Israeli historian Yuval Noah Harari’s ‘Sapiens’ to get screen adaptation
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History in the making

Israeli historian Yuval Noah Harari’s ‘Sapiens’ to get screen adaptation

Director Ridley Scott, documentarian Asif Kapadia will work together to bring bestselling book on origins of humanity to life

Israeli historian Yuval Noah Harari lecturing at the Global Artificial Intelligence Summit Forum in Hangzhou, China, July 9, 2017. (VCG/VCG via Getty Images, via JTA)
Israeli historian Yuval Noah Harari lecturing at the Global Artificial Intelligence Summit Forum in Hangzhou, China, July 9, 2017. (VCG/VCG via Getty Images, via JTA)

Israeli historian Yuval Noah Harari’s bestselling book “Sapiens: A Brief History of Humankind” will be adapted to the screen by American director Ridley Scott and British documentarian Asif Kapadia, according to The Hollywood Reporter.

Harari’s nonfiction book tells the story of human evolution through the three major revolutions, Cognitive, Agricultural and Industrial.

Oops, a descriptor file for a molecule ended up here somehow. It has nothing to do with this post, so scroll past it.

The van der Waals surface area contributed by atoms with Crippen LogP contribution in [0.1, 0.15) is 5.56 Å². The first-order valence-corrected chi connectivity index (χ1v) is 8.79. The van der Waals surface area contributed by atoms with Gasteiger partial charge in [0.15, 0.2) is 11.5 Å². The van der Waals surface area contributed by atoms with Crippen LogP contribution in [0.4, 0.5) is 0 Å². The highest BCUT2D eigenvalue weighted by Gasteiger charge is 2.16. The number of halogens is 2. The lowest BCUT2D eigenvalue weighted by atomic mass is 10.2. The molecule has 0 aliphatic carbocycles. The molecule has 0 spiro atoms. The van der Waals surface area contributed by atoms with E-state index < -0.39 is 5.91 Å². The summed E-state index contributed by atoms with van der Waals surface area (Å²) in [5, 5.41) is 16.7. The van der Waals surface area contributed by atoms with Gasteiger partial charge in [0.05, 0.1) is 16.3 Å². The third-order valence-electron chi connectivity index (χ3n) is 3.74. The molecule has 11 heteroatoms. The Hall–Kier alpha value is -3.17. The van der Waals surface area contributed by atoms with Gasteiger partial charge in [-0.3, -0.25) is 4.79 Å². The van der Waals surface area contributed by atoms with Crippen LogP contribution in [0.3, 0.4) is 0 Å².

The book, originally published in 2011, was intended as a textbook for his Hebrew University history students, but has since gone on to achieve international success, selling 8 million copies worldwide and now available in 30 languages.

Scott, whose credits include “Alien,” “Gladiator” and “Blade Runner,” will serve as producer on the project. Kapadia, who won an Academy Award for the film “Amy” about Jewish singer Amy Winehouse, will direct.

Sapiens, by Yuval Noah Harari

The format and platform of the project has not yet been announced.

“It is a book that changes how you see the world and our adaptation should do the same, to serve as a wake-up call for who we are, where we have come from and where we are heading,” Kapadia said in a statement.

Scott said the project “has all the elements to be massively entertaining as well as historically important.”

Harari said the production will hope “to mix science, fiction, history, drama and genius in order to bring to life the incredible journey of our species, that began as an insignificant animal and is now on the verge of becoming a god.”

Yuval Noah Harari (Courtesy)
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